Over 200 million people worldwide suffer from diabetes, a disorder of glucose homeostasis. The majority of these individuals are diagnosed with type 2 diabetes. It has traditionally been thought that tissue resistance to the action of insulin is the primary defect in type 2 diabetes. However, recent longitudinal and genome-wide association studies have shown that insulin resistance is more likely to be a precondition, and that the failure of the pancreatic β cell to meet the increased insulin requirements is the triggering factor in the development of type 2 diabetes. A major emphasis in diabetes research has therefore shifted to understanding the causes of β cell failure. Collectively, these studies have implicated a complex network of triggers, which activate intersecting execution pathways leading to β cell dysfunction and death. In the present review, we discuss these triggers (glucotoxicity, lipotoxicity, amyloid and cytokines) with respect to the pathways they activate (oxidative stress, inflammation and endoplasmic reticulum stress) and propose a model for understanding β cell failure in type 2 diabetes.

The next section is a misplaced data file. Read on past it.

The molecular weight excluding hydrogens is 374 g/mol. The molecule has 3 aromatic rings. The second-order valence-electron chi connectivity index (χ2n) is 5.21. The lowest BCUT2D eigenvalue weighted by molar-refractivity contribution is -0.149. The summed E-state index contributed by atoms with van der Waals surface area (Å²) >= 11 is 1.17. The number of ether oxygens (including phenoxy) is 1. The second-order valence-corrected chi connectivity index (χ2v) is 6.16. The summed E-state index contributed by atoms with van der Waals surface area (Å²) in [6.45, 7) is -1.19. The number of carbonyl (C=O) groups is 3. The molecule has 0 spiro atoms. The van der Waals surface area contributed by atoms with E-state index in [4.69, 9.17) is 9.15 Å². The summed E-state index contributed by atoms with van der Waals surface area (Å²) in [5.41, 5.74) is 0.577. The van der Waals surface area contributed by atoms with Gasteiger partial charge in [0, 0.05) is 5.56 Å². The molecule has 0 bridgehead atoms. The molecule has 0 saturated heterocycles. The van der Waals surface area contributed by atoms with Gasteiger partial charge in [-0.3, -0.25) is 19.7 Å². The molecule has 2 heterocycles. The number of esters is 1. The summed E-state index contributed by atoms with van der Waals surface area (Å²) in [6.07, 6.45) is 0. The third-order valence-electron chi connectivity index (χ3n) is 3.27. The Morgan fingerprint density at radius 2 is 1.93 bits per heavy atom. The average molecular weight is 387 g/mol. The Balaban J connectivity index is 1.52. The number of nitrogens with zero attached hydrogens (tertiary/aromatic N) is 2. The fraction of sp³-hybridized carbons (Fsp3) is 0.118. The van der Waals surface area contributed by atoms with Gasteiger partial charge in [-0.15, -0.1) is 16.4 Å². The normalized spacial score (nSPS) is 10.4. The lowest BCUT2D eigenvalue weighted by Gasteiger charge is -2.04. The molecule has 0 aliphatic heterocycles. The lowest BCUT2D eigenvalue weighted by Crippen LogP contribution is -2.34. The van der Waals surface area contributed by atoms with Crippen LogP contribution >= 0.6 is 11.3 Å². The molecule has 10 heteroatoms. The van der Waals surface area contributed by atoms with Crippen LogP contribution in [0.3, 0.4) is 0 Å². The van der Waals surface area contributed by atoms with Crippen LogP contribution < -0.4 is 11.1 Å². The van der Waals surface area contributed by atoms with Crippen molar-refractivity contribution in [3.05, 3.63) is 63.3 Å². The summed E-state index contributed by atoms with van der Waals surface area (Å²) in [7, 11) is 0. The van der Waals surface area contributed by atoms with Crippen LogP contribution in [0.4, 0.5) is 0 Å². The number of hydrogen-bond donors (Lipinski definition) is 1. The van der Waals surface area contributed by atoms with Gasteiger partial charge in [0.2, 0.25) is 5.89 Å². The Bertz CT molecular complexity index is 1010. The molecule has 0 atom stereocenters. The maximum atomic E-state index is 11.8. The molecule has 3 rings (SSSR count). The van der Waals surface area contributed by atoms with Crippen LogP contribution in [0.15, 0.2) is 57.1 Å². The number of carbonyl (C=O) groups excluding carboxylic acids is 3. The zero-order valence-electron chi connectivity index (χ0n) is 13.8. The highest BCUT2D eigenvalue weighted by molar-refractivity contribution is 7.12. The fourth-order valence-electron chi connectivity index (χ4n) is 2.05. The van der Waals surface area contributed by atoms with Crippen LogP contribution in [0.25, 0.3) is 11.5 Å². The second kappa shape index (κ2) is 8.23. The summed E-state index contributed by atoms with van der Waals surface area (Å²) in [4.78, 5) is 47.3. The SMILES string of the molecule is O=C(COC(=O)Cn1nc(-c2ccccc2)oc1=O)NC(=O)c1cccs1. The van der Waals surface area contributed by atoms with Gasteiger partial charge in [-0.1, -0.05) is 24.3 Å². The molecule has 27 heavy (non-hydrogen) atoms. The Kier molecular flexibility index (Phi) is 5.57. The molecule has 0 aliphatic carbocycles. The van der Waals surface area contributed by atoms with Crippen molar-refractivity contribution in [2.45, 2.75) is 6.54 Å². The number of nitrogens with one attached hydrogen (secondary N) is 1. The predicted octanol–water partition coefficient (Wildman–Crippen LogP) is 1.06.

- Insulin resistance
ASJC Scopus subject areas
- Endocrinology, Diabetes and Metabolism
- Internal Medicine